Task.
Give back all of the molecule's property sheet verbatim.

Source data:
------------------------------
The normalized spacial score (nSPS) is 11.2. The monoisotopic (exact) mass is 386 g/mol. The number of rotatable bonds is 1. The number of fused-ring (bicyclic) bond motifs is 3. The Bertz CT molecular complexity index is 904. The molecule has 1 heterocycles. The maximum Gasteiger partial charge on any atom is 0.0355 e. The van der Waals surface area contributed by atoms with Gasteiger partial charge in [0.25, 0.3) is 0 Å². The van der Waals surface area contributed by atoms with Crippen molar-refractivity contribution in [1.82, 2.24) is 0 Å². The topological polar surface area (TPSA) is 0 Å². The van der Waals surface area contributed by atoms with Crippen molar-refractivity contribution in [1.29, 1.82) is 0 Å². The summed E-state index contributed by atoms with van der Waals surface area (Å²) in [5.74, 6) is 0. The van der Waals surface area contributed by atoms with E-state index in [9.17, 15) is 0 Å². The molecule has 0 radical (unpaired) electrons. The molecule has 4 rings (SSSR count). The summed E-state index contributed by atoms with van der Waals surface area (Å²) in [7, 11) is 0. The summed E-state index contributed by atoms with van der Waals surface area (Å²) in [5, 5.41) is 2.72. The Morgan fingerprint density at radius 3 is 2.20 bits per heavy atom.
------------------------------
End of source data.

The normalized spacial score (nSPS) is 11.2. The monoisotopic (exact) mass is 386 g/mol. The number of rotatable bonds is 1. The number of fused-ring (bicyclic) bond motifs is 3. The Bertz CT molecular complexity index is 904. The molecule has 1 heterocycles. The maximum Gasteiger partial charge on any atom is 0.0355 e. The van der Waals surface area contributed by atoms with Gasteiger partial charge in [0.25, 0.3) is 0 Å². The van der Waals surface area contributed by atoms with Crippen molar-refractivity contribution in [1.82, 2.24) is 0 Å². The topological polar surface area (TPSA) is 0 Å². The van der Waals surface area contributed by atoms with Crippen molar-refractivity contribution in [1.29, 1.82) is 0 Å². The summed E-state index contributed by atoms with van der Waals surface area (Å²) in [5.74, 6) is 0. The van der Waals surface area contributed by atoms with E-state index in [9.17, 15) is 0 Å². The molecule has 0 radical (unpaired) electrons. The molecule has 4 rings (SSSR count). The summed E-state index contributed by atoms with van der Waals surface area (Å²) in [7, 11) is 0. The summed E-state index contributed by atoms with van der Waals surface area (Å²) in [5, 5.41) is 2.72. The Morgan fingerprint density at radius 3 is 2.20 bits per heavy atom.